Apparently, the title of this post is a quote from me during the discussion session on our panel this morning. I’m not saying I didn’t say that (as that would require calling Bonnie Stewart a liar), but I really don’t remember saying it. It does, however, certainly sound like me and has the benefit of being true. Indeed, there have been plenty of things that I’ve heard about here at the MOOC Research Initiative Conference that I’m definitely not against.* It’s just that that quote sounds so defensive, and there really hasn’t been any occasion since I got here for me to feel defensive.

Oh wait! There was that moment this morning when Dave Cormier said, to quote Bonnie’s Twitter notes again, “you’re not defending adjuncts from the terribleness of the textbook, only the terribleness of the MOOC.” I am actually against the terrible of the textbook too, which might explain my general desperation to come up with something which I support.

Rather than try to list them all here now, let me try one big thing instead: I support an end to a state of permanent austerity in higher education. I think it is possible to organize faculty and students and staff and the general public to restore higher education to the glory it once had. Indeed, if MOOCs become a small part of that new picture as a means to bring new learners into the system, then higher education could be even more glorious than it’s ever been.

But I’m guessing that Dave’s point was that that ship has already sailed and it’s not coming back. Plenty of face-to-face classes are terrible now. The adjunct bell cannot be un-rung. If MOOCs don’t serve the people who aren’t being served well by the current system, then Pearson or some other non-MOOC evil corporation will continue to serve them even worse by creating yet another awful version of a course in a box that professors won’t enjoy teaching and from which students won’t enjoying learning.

Of course he’s right, you know.

But that still doesn’t answer my original question, “What problem do MOOCs solve?” I think the best answer I heard in the room came from Mike Caulfield, who suggested that they solve the lousy textbook problem. I can see that for disciplines where the textbooks are both incredibly boring and incredibly expensive, but with a limitless supply of primary source texts from which I can assign that certainly doesn’t apply to history. I got some pretty interesting answers to my question via Twitter, which included “free professional development” and “allowing learners to explore topics without worrying about maintaining a GPA,” but those aren’t problems. They’re side effects of a fundamental rethinking about the relationship between the teacher and the student done more out of financial expediency than out of any particular pedagogical need.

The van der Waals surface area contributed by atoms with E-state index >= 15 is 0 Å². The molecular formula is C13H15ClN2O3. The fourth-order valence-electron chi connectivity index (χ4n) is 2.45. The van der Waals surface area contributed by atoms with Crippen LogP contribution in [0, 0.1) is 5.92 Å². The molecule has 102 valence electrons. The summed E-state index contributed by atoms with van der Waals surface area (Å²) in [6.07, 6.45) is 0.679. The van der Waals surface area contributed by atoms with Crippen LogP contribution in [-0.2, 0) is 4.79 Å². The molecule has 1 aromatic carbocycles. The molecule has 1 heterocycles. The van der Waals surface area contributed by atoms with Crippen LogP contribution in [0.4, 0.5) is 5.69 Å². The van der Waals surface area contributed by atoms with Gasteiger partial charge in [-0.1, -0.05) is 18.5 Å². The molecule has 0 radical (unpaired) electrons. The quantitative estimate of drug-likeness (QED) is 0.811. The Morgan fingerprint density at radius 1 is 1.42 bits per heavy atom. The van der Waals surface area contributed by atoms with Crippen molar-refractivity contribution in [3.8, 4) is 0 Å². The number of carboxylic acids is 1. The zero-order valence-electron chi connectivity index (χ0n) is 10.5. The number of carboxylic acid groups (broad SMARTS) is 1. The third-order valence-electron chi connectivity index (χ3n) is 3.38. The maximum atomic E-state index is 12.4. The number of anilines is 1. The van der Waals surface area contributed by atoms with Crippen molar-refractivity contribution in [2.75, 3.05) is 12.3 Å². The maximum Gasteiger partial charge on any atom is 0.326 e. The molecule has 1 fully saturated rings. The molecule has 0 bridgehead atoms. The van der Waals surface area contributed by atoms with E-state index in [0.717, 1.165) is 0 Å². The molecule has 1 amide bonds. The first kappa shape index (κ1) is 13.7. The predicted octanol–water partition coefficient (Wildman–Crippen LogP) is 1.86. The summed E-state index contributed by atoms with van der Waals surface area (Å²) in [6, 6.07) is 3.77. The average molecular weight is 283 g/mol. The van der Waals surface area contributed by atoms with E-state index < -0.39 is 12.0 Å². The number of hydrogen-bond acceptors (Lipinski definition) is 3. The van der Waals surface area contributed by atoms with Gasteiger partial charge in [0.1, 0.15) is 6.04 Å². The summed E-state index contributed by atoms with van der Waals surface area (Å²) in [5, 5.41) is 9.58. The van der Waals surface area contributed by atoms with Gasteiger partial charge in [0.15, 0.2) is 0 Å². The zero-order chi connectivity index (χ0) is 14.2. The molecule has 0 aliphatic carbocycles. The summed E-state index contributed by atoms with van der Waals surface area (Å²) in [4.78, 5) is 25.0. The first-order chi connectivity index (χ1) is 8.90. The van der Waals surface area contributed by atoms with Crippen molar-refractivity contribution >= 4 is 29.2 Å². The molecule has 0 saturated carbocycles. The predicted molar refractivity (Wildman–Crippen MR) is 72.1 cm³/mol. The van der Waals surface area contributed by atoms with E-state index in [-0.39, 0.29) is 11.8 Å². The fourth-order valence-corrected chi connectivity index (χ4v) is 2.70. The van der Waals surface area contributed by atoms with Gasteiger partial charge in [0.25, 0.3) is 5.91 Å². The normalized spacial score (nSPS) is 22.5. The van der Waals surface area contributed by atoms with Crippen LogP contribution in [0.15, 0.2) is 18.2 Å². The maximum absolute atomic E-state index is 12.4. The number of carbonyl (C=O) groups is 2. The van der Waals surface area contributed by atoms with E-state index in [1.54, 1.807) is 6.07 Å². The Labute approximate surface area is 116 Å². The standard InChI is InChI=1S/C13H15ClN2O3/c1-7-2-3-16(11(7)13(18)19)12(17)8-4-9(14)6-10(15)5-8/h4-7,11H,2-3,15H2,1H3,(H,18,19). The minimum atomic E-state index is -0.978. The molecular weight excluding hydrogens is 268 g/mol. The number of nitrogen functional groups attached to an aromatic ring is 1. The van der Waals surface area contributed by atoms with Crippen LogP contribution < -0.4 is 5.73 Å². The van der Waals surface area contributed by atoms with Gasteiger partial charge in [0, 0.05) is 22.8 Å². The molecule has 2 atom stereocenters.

Are the benefits of those side effects worth the impact of this disruption? You know I’m going to say no, don’t you? I’m not going to bother with the whole face-to-face personal relationship thing here because I’ve written about the benefits of that relationship in this space many times before. What I’ll do now is offer a new reason in response to Dave’s argument.

Even if MOOCs work flawlessly, they’ll still be embedded inside the same old flawed higher education system. Indeed, if MOOCs work flawlessly, there’ll be far less pressure on the people who run public higher education to change that existing system because those MOOCs will serve as a escape valve for all the built up steam behind legitimate reform. At the end of the day on Tuesday, Stephen Downes made a long comment to the whole assembly that’s difficult to do justice to, but I’ll try to summarize it anyways: If you build a MOOC within a corrupt system, you’re part of the problem not part of the solution. If universities are the ones in charge of open learning then it’s not really open.